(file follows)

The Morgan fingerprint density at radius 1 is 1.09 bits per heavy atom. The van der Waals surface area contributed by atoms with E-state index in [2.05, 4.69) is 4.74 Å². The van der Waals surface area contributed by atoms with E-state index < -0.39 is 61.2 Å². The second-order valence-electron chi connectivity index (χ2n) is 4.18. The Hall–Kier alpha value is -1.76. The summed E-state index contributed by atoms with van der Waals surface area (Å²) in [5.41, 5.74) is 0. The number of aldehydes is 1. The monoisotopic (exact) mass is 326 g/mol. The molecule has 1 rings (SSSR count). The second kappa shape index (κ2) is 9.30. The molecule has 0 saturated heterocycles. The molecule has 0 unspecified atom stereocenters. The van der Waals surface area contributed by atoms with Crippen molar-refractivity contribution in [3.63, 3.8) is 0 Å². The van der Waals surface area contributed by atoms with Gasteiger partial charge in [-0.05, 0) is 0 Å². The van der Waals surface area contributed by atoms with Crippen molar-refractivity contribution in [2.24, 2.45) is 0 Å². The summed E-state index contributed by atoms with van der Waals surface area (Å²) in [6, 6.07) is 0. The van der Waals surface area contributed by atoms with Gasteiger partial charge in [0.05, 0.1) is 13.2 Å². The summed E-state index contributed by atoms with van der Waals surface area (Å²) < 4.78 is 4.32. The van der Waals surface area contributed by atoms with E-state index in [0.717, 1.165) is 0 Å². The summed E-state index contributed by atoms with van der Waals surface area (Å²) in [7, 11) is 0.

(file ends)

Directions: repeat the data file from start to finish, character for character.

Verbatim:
The Morgan fingerprint density at radius 1 is 1.09 bits per heavy atom. The van der Waals surface area contributed by atoms with E-state index in [2.05, 4.69) is 4.74 Å². The van der Waals surface area contributed by atoms with E-state index < -0.39 is 61.2 Å². The second-order valence-electron chi connectivity index (χ2n) is 4.18. The Hall–Kier alpha value is -1.76. The summed E-state index contributed by atoms with van der Waals surface area (Å²) in [5.41, 5.74) is 0. The number of aldehydes is 1. The monoisotopic (exact) mass is 326 g/mol. The molecule has 1 rings (SSSR count). The second kappa shape index (κ2) is 9.30. The molecule has 0 saturated heterocycles. The molecule has 0 unspecified atom stereocenters. The van der Waals surface area contributed by atoms with Crippen molar-refractivity contribution in [3.63, 3.8) is 0 Å². The van der Waals surface area contributed by atoms with Gasteiger partial charge in [-0.05, 0) is 0 Å². The van der Waals surface area contributed by atoms with Crippen molar-refractivity contribution in [2.24, 2.45) is 0 Å². The summed E-state index contributed by atoms with van der Waals surface area (Å²) in [6, 6.07) is 0. The van der Waals surface area contributed by atoms with Gasteiger partial charge in [0.05, 0.1) is 13.2 Å². The summed E-state index contributed by atoms with van der Waals surface area (Å²) < 4.78 is 4.32. The van der Waals surface area contributed by atoms with E-state index in [0.717, 1.165) is 0 Å². The summed E-state index contributed by atoms with van der Waals surface area (Å²) in [7, 11) is 0.